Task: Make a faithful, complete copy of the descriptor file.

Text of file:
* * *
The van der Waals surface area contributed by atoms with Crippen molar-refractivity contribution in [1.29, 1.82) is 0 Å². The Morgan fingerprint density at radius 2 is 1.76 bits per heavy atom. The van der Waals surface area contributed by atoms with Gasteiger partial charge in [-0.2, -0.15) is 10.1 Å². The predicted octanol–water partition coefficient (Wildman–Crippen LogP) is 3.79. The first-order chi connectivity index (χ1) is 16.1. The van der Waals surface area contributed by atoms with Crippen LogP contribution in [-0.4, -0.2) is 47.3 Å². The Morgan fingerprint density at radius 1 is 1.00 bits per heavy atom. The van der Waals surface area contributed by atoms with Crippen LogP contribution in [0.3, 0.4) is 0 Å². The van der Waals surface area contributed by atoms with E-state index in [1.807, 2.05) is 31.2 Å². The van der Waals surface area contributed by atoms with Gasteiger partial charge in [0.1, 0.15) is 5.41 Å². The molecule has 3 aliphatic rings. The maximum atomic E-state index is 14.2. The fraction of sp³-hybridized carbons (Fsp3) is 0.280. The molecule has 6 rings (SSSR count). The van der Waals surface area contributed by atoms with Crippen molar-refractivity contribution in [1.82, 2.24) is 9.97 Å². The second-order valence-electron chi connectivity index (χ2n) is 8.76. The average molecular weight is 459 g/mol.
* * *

The van der Waals surface area contributed by atoms with Crippen molar-refractivity contribution in [1.29, 1.82) is 0 Å². The Morgan fingerprint density at radius 2 is 1.76 bits per heavy atom. The van der Waals surface area contributed by atoms with Gasteiger partial charge in [-0.2, -0.15) is 10.1 Å². The predicted octanol–water partition coefficient (Wildman–Crippen LogP) is 3.79. The first-order chi connectivity index (χ1) is 16.1. The van der Waals surface area contributed by atoms with Crippen LogP contribution in [-0.4, -0.2) is 47.3 Å². The Morgan fingerprint density at radius 1 is 1.00 bits per heavy atom. The van der Waals surface area contributed by atoms with Crippen LogP contribution in [0.3, 0.4) is 0 Å². The van der Waals surface area contributed by atoms with E-state index in [1.807, 2.05) is 31.2 Å². The van der Waals surface area contributed by atoms with Gasteiger partial charge in [0.1, 0.15) is 5.41 Å². The molecule has 3 aliphatic rings. The maximum atomic E-state index is 14.2. The fraction of sp³-hybridized carbons (Fsp3) is 0.280. The molecule has 6 rings (SSSR count). The van der Waals surface area contributed by atoms with Crippen molar-refractivity contribution in [1.82, 2.24) is 9.97 Å². The second-order valence-electron chi connectivity index (χ2n) is 8.76. The average molecular weight is 459 g/mol.